For Indians, there just couldÃÂve been no better Diwali gift - for, exactly on schedule at 6.22 am on October 22 this year, the Polar Satellite Launch Vehicle (PSLV-C 11), carrying Chandrayaan-1, IndiaÃÂs most prestigious space payload to date - shot off for the moon to the accompaniment of bright orange fumes, from the launchpad in Sriharikota in Andhra Pradesh.
IndiaÃÂs first lunar mission, with its two-year life cycle hopes to grab high-resolution images of the moon`s topography and making a headlong dive into the international space race.
Chandrayaan-1, the lunar orbiter is carrying payloads from the United States, European Union countries Germany, Britain, Sweden and Bulgaria, and India plans to share the data from the mission with other space programs, including NASA.
This moon mission is unique by itself in several ways; it is perhaps the most ambitious attempt by the Indian Space Research Organisation (ISRO) in the three decades of its existence - the moon, shimmering 3,84,467 km away from the earth, is 10 times farther than any ISRO rocket has reached till date and the sojourn involves a series of highly complex and sophisticated assignments.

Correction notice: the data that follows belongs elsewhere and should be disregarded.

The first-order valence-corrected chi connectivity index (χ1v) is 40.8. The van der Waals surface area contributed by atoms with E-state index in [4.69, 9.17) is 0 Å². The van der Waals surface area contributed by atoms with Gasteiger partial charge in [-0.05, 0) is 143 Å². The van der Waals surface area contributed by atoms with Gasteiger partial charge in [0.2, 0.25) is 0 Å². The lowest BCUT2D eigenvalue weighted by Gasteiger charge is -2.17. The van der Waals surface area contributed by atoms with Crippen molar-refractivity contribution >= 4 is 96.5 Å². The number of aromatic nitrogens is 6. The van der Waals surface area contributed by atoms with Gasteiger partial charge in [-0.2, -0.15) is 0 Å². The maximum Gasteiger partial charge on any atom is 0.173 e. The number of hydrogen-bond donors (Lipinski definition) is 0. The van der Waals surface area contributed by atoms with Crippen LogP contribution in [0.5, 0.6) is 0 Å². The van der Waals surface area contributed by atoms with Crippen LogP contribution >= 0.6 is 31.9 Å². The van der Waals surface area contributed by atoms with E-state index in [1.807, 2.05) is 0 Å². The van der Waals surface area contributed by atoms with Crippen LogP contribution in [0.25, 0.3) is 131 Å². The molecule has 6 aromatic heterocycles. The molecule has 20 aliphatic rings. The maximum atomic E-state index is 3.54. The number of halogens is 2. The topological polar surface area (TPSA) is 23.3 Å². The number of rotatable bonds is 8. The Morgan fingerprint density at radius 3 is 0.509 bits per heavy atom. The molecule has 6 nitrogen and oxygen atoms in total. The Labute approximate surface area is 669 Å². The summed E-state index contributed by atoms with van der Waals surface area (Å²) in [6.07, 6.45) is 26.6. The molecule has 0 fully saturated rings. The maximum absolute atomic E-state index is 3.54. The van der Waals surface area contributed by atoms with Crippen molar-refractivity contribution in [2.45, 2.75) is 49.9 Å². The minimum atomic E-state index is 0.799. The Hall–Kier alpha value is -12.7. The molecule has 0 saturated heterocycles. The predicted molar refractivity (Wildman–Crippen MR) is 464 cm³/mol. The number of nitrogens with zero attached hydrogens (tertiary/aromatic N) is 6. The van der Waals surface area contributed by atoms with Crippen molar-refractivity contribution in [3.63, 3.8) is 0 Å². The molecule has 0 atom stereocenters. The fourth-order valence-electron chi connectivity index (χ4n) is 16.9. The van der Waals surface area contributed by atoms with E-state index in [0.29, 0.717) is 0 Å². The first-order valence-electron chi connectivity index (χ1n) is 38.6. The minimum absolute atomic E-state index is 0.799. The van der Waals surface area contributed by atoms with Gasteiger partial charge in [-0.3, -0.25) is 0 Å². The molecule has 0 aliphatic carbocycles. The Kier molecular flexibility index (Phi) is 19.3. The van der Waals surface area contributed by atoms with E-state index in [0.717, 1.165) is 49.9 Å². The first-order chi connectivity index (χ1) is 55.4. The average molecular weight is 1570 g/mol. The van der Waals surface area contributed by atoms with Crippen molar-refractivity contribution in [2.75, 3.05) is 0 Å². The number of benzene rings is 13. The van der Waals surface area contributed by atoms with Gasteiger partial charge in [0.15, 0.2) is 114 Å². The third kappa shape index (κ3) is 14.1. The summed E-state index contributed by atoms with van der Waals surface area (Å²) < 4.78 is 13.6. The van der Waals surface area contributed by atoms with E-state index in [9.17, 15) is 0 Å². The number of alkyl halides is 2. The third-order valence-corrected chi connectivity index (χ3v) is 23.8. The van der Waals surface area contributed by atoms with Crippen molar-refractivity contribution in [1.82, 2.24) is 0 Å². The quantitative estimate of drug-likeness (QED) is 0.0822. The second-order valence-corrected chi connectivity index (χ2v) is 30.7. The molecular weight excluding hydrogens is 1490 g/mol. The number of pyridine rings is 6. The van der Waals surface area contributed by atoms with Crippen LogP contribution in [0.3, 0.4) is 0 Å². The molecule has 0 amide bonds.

Twenty two days later, when ISROÃÂs probe made it to the lunar orbit on November 15, India joined a select club including the likes of America, Russia, Europe, Japan and China who have had successful lunar missions to their credit ÃÂ marking what Neil Armstrong, the first man on the moon, would himself call ÃÂa giant leapÃÂ - for ISRO.
Image: Chandrayaan-1, India`s first unmanned spacecraft to the moon in Sriharikota. (PTI)